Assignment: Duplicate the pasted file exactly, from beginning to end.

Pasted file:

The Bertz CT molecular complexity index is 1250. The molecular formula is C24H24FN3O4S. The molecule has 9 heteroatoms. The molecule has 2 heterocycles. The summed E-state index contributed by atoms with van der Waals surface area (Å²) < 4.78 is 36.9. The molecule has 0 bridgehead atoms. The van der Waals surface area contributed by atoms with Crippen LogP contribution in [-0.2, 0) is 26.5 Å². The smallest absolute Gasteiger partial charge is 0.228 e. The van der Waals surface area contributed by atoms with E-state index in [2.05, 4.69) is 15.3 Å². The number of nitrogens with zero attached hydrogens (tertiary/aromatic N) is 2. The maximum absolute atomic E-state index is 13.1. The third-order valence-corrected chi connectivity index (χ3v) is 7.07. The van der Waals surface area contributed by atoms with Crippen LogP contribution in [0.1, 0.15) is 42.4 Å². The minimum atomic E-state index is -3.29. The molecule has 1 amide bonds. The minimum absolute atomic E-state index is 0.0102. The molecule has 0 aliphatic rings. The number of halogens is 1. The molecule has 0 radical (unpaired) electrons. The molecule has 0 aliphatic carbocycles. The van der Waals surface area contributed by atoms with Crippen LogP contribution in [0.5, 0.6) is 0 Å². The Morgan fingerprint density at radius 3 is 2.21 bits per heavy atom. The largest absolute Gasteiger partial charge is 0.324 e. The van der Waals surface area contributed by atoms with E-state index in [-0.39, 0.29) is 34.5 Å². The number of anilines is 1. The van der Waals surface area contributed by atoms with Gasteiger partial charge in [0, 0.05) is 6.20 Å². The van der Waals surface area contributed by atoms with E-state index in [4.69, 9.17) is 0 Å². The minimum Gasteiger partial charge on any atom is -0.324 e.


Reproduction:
The Bertz CT molecular complexity index is 1250. The molecular formula is C24H24FN3O4S. The molecule has 9 heteroatoms. The molecule has 2 heterocycles. The summed E-state index contributed by atoms with van der Waals surface area (Å²) < 4.78 is 36.9. The molecule has 0 bridgehead atoms. The van der Waals surface area contributed by atoms with Crippen LogP contribution in [-0.2, 0) is 26.5 Å². The smallest absolute Gasteiger partial charge is 0.228 e. The van der Waals surface area contributed by atoms with E-state index in [2.05, 4.69) is 15.3 Å². The number of nitrogens with zero attached hydrogens (tertiary/aromatic N) is 2. The maximum absolute atomic E-state index is 13.1. The third-order valence-corrected chi connectivity index (χ3v) is 7.07. The van der Waals surface area contributed by atoms with Crippen LogP contribution in [0.1, 0.15) is 42.4 Å². The minimum atomic E-state index is -3.29. The molecule has 1 amide bonds. The minimum absolute atomic E-state index is 0.0102. The molecule has 0 aliphatic rings. The number of halogens is 1. The molecule has 0 radical (unpaired) electrons. The molecule has 0 aliphatic carbocycles. The van der Waals surface area contributed by atoms with Crippen LogP contribution in [0.5, 0.6) is 0 Å². The Morgan fingerprint density at radius 3 is 2.21 bits per heavy atom. The largest absolute Gasteiger partial charge is 0.324 e. The van der Waals surface area contributed by atoms with E-state index in [-0.39, 0.29) is 34.5 Å². The number of anilines is 1. The van der Waals surface area contributed by atoms with Gasteiger partial charge in [0, 0.05) is 6.20 Å². The van der Waals surface area contributed by atoms with E-state index in [4.69, 9.17) is 0 Å². The minimum Gasteiger partial charge on any atom is -0.324 e.